Date: Jul 01, 2013
Magazine:
July 2013: 2013 Comp and HR Practices Survey

Republicans aiming to be relevant in California state politics today are like strangers in a strange land fraught with peril.  It’s a very blue state where the Democrats hold a super majority in the Legislature; not a single Republican holds a statewide office; Governor Jerry Brown, who has been somewhat friendly to our industry, will almost certainly be reelected next year barring something completely unexpected; and political scientists point to demographic trends that paint a very dim future for Republicans in the state.

Meanwhile, Republican leaders and activists are fighting for the soul of their party, with one side insisting that only ideological purists can protect the integrity of what it means to be a Republican, while the other side argues that Republicans must allow greater diversity of opinion within their own ranks on issues such as immigration reform, taxes and gay marriage.

What is a business organization like ours to do in a political world like this?  How do we decide which party, and which individual legislators and statewide officeholders, to support?  On most policy issues that state lawmakers can impact, we find Republicans more aligned with our views, but Republicans have no power in Sacramento to pass or defeat legislation.  This we must work diligently to change.  Can we afford to ignore or even oppose Democrats who often pass legislation that we find objectionable?  Farmers curse the weather, but they also adapt to it.  As an industry organization that advocates for our members’ interests, we can curse the political climate but we must adapt to it.  Our businesses depend upon it.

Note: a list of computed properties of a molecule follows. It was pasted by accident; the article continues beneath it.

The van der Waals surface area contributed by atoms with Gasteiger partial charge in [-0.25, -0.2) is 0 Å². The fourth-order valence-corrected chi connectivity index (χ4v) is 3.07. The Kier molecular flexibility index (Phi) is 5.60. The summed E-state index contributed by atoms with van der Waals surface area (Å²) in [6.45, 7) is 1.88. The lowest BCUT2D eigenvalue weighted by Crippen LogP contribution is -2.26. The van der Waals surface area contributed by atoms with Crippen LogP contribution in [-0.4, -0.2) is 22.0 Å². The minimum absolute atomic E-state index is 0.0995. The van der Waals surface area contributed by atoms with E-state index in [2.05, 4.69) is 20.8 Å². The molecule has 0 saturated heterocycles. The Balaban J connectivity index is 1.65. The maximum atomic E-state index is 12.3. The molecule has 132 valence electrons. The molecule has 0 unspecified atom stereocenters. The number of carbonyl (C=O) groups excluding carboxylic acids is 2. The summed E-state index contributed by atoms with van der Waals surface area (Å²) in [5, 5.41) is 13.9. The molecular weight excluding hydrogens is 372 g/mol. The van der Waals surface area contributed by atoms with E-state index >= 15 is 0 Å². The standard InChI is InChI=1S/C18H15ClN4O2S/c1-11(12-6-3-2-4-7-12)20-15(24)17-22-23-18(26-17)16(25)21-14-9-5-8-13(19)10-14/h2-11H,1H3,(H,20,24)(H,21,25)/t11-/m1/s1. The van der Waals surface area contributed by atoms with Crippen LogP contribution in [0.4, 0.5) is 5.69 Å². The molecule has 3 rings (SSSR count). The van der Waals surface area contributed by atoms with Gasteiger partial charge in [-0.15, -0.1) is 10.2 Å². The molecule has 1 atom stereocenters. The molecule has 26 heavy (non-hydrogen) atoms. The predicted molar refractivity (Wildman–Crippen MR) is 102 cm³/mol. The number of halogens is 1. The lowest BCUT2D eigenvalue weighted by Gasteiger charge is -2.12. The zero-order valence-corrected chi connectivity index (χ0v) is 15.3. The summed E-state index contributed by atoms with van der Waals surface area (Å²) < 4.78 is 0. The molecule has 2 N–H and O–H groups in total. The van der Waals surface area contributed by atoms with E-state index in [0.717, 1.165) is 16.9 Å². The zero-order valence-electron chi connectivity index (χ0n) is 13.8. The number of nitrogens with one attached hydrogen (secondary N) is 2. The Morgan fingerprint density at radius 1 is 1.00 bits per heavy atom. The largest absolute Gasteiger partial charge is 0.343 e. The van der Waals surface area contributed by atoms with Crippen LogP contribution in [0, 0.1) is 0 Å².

Our adaptation is in Democrat vs. Democrat elections, to support the moderate pro-business Democrats.  Our political strategy is to help reshape the character of the Democratic caucuses in both houses of the Legislature to create a safe zone for moderate, pro-business members.  Is this difficult?  Sure.  Is it impossible?  No.  We have already experienced success with our independent expenditure committee — Family Farmers Working for a Better California.  Last year we unseated two incumbent Democrats in the Assembly who went out of their way to attack our industry.  Every member of the Legislature now has good reason to put facts and good policy ahead of special interest political agendas when considering legislation affecting our industry.  We intend to come back next year with an even more vigorous campaign effort so that no one in Sacramento makes the mistake of thinking we aren't in this to stay, or that we are one-year wonders.

When evaluating which candidates to elect, we should search those that represent others, not just themselves.  It is not about his or her own principles and opinions alone, but about leading, negotiating and compromising with others to come to agreements we can live with and support; accords that advance us and solve problems.  Principles can co-exist with politics, and are not compromised by statesmanship.  This is a fundamental element of the representative democracy our founders created, yet it seems to be viewed with disdain by many of our representatives on both sides of the aisle.  California and the nation need statesmen, whether they are Republicans, Democrats or Independents.  And while we must play the hand we have been dealt and all the keener when that hand is not a very good one, let’s not make the game an exercise in futility and fold our cards after every election.  If the deck is stacked against us, let’s reshuffle it.

WG Staff Contact

Tom Nassif
Former President and CEO

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